29 May 2010
These elegant fabric flowers are very simple to make . . . and only take a few basic supplies. The finished product is delightfully lovely, and at times can look like a real flower! Every flower will turn out differently and that is part of the beauty!
If you haven’t used those tea lights in a while, now’s the time! I hope you enjoy making these as much as we do . . . below are instructions with pictures on how to make your own.
· Synthetic Silky Fabric
· Candle (preferably a tea light)
· Needle and Thread, Glue Dots or Glue Gun
· Buttons and/or Beads
1. Cut circle patterns out of card stock.
Make the largest one’s diameter about half an inch larger than you want the diameter of the flower, as the petals will end up shrinking a bit. Create a few of these, lessening the diameter bit by bit so that the end result has smaller petals in the center and larger ones around the outside. You can also use a pattern here, which works very nice!
2. Trace around the pattern onto the silk fabric (using a pen).
You can also cut around the pattern and skip the drawing part, it just might not be as uniform . . . but with these, uniform isn’t necessary. And if it’s not uniform, it adds character. And character is good.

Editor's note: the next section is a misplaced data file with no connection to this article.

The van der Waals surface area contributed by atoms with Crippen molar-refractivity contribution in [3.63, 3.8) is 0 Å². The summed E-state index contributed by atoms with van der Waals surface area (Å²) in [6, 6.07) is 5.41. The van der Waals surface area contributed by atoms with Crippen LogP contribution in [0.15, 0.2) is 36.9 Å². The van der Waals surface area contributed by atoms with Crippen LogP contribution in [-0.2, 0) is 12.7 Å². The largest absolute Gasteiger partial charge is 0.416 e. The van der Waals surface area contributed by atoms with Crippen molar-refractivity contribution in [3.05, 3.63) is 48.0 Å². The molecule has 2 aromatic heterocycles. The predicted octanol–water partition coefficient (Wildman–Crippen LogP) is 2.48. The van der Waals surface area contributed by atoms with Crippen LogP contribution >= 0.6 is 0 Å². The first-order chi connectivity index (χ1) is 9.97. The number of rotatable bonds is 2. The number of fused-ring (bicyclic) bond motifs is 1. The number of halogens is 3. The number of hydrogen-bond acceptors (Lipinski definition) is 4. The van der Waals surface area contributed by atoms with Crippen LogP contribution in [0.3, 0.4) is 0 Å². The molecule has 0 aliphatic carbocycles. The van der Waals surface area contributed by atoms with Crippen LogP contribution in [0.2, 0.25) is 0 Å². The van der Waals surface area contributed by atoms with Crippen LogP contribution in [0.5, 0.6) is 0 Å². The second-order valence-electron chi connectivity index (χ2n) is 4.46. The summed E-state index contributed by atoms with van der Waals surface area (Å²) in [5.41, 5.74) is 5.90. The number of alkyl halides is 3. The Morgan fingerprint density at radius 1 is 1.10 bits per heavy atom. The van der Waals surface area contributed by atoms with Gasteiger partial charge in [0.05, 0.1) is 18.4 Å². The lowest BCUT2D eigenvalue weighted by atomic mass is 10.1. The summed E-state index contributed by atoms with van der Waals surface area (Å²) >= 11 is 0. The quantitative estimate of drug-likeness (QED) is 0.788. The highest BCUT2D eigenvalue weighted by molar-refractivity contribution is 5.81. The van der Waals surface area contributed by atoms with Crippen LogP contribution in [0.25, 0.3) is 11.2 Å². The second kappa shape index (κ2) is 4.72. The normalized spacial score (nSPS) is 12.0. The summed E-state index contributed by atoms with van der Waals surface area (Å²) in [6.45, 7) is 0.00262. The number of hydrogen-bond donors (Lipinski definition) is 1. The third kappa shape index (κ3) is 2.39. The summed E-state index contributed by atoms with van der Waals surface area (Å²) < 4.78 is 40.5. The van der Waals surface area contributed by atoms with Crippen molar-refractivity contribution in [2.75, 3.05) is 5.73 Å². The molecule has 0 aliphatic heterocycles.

3. Take the scissors and cut out the circle and petals.
Cut just inside the drawn lines to make a circle out of the fabric. Carefully cut only about a third of the way into the circles to create the petals. You can do as many or few petals as you would like, or even add some variety to them. I cut five times, making five medium-sized petals. You can also round the corners of the petals, if you so desire.
4. Use the lit candle to melt and crinkle the edges.
Be very careful (please have adult supervision, this is rather dangerous), as it is very easy to get burnt. Hold the cut petals about one to two inches above the flame, making sure to keep the circle rotating so that it does not overheat and catch fire. Continue to gently melt the edges of each petal until you have gone all the way around. Do this with each layer.
5. Sew (or glue) the petal layers together.
Using a needle and thread, create a beginning knot and then sew the layers together. You can come up through the top because the center of the top layer can be covered by a button or bead. To finish the flower, sew (or glue) the button or bead on top.
If you would like to add extra stability to the flower, you can sew or glue a piece of felt onto the back (make sure it is large enough to give good stability, but small enough so that it won’t be seen from the top).
For a hair accessory, you can sew or glue the back of the flower to the back of a bobby pin, ponytail holder, or snap-clip.
For a broach, you can sew or glue them onto a broach pin or even a safety pin.
And the list could go on of how these flowers can add extra beauty!
What are some of your ideas?
And remember: every flower will turn out differently and that is part of the beauty!